Starring: Georgina Campbell, Luke Benward, Ibrahim RennoMido Hamada
Written and Directed by: Jonathan W. Stokes
Running Time: 93 Minutes

What do you get when you combine Fifty Shades of Grey with violations of the Geneva Convention? Not something I ever expected to see in my lifetime, but here we are.

Similar to productions like Buried and Pet we have a popular indie genre explored once again: person kidnapped and tortured in a confined claustrophobic space. It’s a bit like the infamous ‘bottle show’ episode of a television show where the restrained budget required a small cast and limited locales.

Wildcat features a bigger budget though than most of these, as reflected in stellar camera work and standout acting from everyone involved.
The premise is laid out immediately. A woman and a man have been abducted in a middle eastern country and now face torture if they do not divulge information it is believed they are concealing. Of course if they are considered useless to their captors they will be murdered anyway so death seems inevitable. But one captive is hiding something more than military secrets, and there are several twists and turns.
One of the odder twists is how intimate the torture begins, with interrogation inexplicably becoming mind games and even a bizarre form of confession. As opposed to the sterile terror of a Saw style torture porn the lingering close-range glares between the people involved in the bloody business veers between pain, hate, and some kind of lingering desire to dominate and possess.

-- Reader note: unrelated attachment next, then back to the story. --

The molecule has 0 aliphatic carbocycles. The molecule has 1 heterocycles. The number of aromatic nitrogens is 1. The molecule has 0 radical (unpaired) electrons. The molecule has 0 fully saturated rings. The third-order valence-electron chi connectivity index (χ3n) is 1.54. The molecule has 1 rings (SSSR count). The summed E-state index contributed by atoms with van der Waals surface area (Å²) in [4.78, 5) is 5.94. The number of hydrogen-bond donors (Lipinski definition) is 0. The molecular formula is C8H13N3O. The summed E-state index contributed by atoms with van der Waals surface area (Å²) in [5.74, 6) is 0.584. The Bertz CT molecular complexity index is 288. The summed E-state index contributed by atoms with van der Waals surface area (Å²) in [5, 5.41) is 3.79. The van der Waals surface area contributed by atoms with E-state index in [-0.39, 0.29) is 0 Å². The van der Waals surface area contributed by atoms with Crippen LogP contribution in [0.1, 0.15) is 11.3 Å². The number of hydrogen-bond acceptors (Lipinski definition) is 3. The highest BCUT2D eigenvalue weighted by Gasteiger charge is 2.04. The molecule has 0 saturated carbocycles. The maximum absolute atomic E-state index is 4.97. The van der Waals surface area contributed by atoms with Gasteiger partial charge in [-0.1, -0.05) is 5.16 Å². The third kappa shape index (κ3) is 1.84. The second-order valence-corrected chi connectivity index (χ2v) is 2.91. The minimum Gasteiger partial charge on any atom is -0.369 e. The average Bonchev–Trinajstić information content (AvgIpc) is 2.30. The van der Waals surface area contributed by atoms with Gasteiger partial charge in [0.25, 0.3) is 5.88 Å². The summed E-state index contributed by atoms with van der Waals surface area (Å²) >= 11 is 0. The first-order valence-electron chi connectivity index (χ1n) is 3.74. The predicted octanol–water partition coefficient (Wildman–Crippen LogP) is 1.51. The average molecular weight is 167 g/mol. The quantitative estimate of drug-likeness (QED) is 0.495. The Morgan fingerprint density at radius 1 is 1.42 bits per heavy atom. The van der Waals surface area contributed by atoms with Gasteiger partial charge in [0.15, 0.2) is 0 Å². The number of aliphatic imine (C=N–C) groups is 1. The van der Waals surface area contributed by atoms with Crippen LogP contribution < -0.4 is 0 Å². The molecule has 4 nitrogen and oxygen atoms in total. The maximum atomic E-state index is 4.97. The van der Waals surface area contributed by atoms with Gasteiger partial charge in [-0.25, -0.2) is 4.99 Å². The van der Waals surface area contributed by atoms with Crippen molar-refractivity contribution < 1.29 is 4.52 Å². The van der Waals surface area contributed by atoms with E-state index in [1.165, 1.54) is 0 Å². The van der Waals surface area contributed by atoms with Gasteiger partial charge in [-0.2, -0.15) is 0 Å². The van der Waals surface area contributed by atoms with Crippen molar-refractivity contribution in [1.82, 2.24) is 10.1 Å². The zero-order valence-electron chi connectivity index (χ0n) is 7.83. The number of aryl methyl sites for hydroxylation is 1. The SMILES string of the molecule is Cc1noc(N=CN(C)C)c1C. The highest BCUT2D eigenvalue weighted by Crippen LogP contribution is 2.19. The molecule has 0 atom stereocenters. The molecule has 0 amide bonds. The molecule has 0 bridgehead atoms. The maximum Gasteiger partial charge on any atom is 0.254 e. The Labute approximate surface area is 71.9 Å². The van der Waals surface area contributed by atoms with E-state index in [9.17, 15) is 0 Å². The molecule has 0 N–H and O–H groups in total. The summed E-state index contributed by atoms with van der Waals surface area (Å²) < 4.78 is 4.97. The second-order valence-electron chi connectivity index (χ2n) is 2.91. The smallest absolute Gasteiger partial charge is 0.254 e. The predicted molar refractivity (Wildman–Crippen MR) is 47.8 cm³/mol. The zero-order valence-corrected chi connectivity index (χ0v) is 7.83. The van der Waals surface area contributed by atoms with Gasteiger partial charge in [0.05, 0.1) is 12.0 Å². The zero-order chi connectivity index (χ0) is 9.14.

It’s…unique. Sometimes it feels a bit didactic (trying to turn real world kidnapping and murder into fantasy empowerment feels a touch iffy) but it’s certainly compelling at its best. At its worst, Wildcat is grueling. Perhaps intentionally there’s a lot of scenes of people just lying around in cells doing not much except waiting for the next horrible event to unfold. There’s also LONG sequences of people talking at each other in hushed whispers.

The acting is fine and the sound balance never makes it impossible to tell what’s being said, but there’s a disturbing ASMR effect to hearing half the spoken words as if they’re being huskily breathed directly into your ears. The pace is sporadic but does at least have a shocking beginning and a compelling conclusion. It’s uneven and even emotionally distressing but it hangs together as a story and character piece and it looks gorgeous and gritty throughout.


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